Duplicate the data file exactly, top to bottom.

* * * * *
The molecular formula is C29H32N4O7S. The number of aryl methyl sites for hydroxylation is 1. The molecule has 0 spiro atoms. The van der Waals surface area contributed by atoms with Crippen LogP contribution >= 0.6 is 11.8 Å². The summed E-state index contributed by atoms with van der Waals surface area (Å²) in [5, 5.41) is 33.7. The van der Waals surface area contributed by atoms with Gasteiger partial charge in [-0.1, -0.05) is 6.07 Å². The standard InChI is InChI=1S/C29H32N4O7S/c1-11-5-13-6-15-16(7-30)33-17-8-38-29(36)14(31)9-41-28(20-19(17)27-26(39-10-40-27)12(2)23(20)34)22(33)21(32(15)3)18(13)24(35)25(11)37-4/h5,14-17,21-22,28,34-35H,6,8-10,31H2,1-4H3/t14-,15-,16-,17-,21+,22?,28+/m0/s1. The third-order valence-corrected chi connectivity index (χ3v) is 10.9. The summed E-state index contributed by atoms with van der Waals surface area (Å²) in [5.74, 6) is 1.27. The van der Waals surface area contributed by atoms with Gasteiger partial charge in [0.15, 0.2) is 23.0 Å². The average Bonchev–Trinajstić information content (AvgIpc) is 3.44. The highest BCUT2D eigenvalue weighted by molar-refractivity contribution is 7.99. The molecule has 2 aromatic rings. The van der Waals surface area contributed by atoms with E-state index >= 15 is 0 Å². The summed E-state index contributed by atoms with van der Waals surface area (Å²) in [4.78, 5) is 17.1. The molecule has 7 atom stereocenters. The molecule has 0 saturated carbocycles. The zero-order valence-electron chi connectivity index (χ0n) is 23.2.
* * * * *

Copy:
The molecular formula is C29H32N4O7S. The number of aryl methyl sites for hydroxylation is 1. The molecule has 0 spiro atoms. The van der Waals surface area contributed by atoms with Crippen LogP contribution >= 0.6 is 11.8 Å². The summed E-state index contributed by atoms with van der Waals surface area (Å²) in [5, 5.41) is 33.7. The van der Waals surface area contributed by atoms with Gasteiger partial charge in [-0.1, -0.05) is 6.07 Å². The standard InChI is InChI=1S/C29H32N4O7S/c1-11-5-13-6-15-16(7-30)33-17-8-38-29(36)14(31)9-41-28(20-19(17)27-26(39-10-40-27)12(2)23(20)34)22(33)21(32(15)3)18(13)24(35)25(11)37-4/h5,14-17,21-22,28,34-35H,6,8-10,31H2,1-4H3/t14-,15-,16-,17-,21+,22?,28+/m0/s1. The third-order valence-corrected chi connectivity index (χ3v) is 10.9. The summed E-state index contributed by atoms with van der Waals surface area (Å²) in [5.74, 6) is 1.27. The van der Waals surface area contributed by atoms with Gasteiger partial charge in [0.15, 0.2) is 23.0 Å². The average Bonchev–Trinajstić information content (AvgIpc) is 3.44. The highest BCUT2D eigenvalue weighted by molar-refractivity contribution is 7.99. The molecule has 2 aromatic rings. The van der Waals surface area contributed by atoms with E-state index >= 15 is 0 Å². The summed E-state index contributed by atoms with van der Waals surface area (Å²) in [4.78, 5) is 17.1. The molecule has 7 atom stereocenters. The molecule has 0 saturated carbocycles. The zero-order valence-electron chi connectivity index (χ0n) is 23.2.